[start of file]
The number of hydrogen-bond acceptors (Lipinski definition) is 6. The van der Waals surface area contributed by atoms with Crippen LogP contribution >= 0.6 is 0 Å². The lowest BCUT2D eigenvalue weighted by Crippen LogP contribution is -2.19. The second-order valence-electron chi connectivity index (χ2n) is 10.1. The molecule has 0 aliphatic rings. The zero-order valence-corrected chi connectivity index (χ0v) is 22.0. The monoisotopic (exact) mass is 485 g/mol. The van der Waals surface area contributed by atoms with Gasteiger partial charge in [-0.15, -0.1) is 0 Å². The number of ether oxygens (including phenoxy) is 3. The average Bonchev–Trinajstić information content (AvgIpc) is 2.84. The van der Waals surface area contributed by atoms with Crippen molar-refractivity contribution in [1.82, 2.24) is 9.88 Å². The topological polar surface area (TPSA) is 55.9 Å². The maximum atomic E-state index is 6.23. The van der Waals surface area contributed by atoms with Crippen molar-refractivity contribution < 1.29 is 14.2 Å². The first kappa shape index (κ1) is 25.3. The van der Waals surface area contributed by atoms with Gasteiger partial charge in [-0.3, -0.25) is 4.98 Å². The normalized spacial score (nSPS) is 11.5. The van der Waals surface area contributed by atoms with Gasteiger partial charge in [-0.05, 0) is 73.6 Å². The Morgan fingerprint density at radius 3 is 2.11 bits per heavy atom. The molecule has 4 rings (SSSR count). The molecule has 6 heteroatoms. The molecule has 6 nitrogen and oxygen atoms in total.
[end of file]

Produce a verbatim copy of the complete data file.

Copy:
The number of hydrogen-bond acceptors (Lipinski definition) is 6. The van der Waals surface area contributed by atoms with Crippen LogP contribution >= 0.6 is 0 Å². The lowest BCUT2D eigenvalue weighted by Crippen LogP contribution is -2.19. The second-order valence-electron chi connectivity index (χ2n) is 10.1. The molecule has 0 aliphatic rings. The zero-order valence-corrected chi connectivity index (χ0v) is 22.0. The monoisotopic (exact) mass is 485 g/mol. The van der Waals surface area contributed by atoms with Gasteiger partial charge in [-0.15, -0.1) is 0 Å². The number of ether oxygens (including phenoxy) is 3. The average Bonchev–Trinajstić information content (AvgIpc) is 2.84. The van der Waals surface area contributed by atoms with Crippen molar-refractivity contribution in [1.82, 2.24) is 9.88 Å². The topological polar surface area (TPSA) is 55.9 Å². The maximum atomic E-state index is 6.23. The van der Waals surface area contributed by atoms with Crippen molar-refractivity contribution < 1.29 is 14.2 Å². The first kappa shape index (κ1) is 25.3. The van der Waals surface area contributed by atoms with Gasteiger partial charge in [-0.3, -0.25) is 4.98 Å². The normalized spacial score (nSPS) is 11.5. The van der Waals surface area contributed by atoms with Gasteiger partial charge in [-0.05, 0) is 73.6 Å². The Morgan fingerprint density at radius 3 is 2.11 bits per heavy atom. The molecule has 4 rings (SSSR count). The molecule has 6 heteroatoms. The molecule has 6 nitrogen and oxygen atoms in total.